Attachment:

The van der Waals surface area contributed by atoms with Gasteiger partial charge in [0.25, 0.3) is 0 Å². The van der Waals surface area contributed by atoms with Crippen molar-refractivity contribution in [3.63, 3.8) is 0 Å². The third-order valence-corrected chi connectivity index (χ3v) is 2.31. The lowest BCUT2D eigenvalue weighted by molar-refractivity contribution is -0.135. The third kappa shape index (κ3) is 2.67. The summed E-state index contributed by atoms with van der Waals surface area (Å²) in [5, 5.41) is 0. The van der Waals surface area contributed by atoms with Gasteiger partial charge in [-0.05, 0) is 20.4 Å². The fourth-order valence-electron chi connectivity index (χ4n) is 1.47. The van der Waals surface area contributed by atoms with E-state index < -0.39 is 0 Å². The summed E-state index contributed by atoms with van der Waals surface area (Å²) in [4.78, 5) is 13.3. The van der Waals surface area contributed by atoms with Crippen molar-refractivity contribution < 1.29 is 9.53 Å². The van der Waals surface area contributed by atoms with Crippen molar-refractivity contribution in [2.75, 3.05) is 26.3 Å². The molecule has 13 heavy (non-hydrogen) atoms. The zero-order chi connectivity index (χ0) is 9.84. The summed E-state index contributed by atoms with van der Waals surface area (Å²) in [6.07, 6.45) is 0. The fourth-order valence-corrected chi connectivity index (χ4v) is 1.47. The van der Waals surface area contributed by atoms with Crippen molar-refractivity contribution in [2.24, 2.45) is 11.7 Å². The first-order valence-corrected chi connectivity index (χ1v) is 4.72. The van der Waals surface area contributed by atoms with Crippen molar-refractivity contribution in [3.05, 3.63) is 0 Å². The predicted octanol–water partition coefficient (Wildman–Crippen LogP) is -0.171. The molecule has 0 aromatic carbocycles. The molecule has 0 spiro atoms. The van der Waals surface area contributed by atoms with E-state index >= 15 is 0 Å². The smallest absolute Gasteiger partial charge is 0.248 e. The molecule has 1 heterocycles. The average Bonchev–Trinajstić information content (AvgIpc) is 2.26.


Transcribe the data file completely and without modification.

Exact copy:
The van der Waals surface area contributed by atoms with Gasteiger partial charge in [0.25, 0.3) is 0 Å². The van der Waals surface area contributed by atoms with Crippen molar-refractivity contribution in [3.63, 3.8) is 0 Å². The third-order valence-corrected chi connectivity index (χ3v) is 2.31. The lowest BCUT2D eigenvalue weighted by molar-refractivity contribution is -0.135. The third kappa shape index (κ3) is 2.67. The summed E-state index contributed by atoms with van der Waals surface area (Å²) in [5, 5.41) is 0. The van der Waals surface area contributed by atoms with Gasteiger partial charge in [-0.05, 0) is 20.4 Å². The fourth-order valence-electron chi connectivity index (χ4n) is 1.47. The van der Waals surface area contributed by atoms with E-state index < -0.39 is 0 Å². The summed E-state index contributed by atoms with van der Waals surface area (Å²) in [4.78, 5) is 13.3. The van der Waals surface area contributed by atoms with Crippen molar-refractivity contribution < 1.29 is 9.53 Å². The van der Waals surface area contributed by atoms with Crippen molar-refractivity contribution in [2.75, 3.05) is 26.3 Å². The molecule has 13 heavy (non-hydrogen) atoms. The zero-order chi connectivity index (χ0) is 9.84. The summed E-state index contributed by atoms with van der Waals surface area (Å²) in [6.07, 6.45) is 0. The fourth-order valence-corrected chi connectivity index (χ4v) is 1.47. The van der Waals surface area contributed by atoms with Crippen molar-refractivity contribution in [2.24, 2.45) is 11.7 Å². The first-order valence-corrected chi connectivity index (χ1v) is 4.72. The van der Waals surface area contributed by atoms with Crippen molar-refractivity contribution in [3.05, 3.63) is 0 Å². The predicted octanol–water partition coefficient (Wildman–Crippen LogP) is -0.171. The molecule has 0 aromatic carbocycles. The molecule has 0 spiro atoms. The van der Waals surface area contributed by atoms with E-state index >= 15 is 0 Å². The smallest absolute Gasteiger partial charge is 0.248 e. The molecule has 1 heterocycles. The average Bonchev–Trinajstić information content (AvgIpc) is 2.26.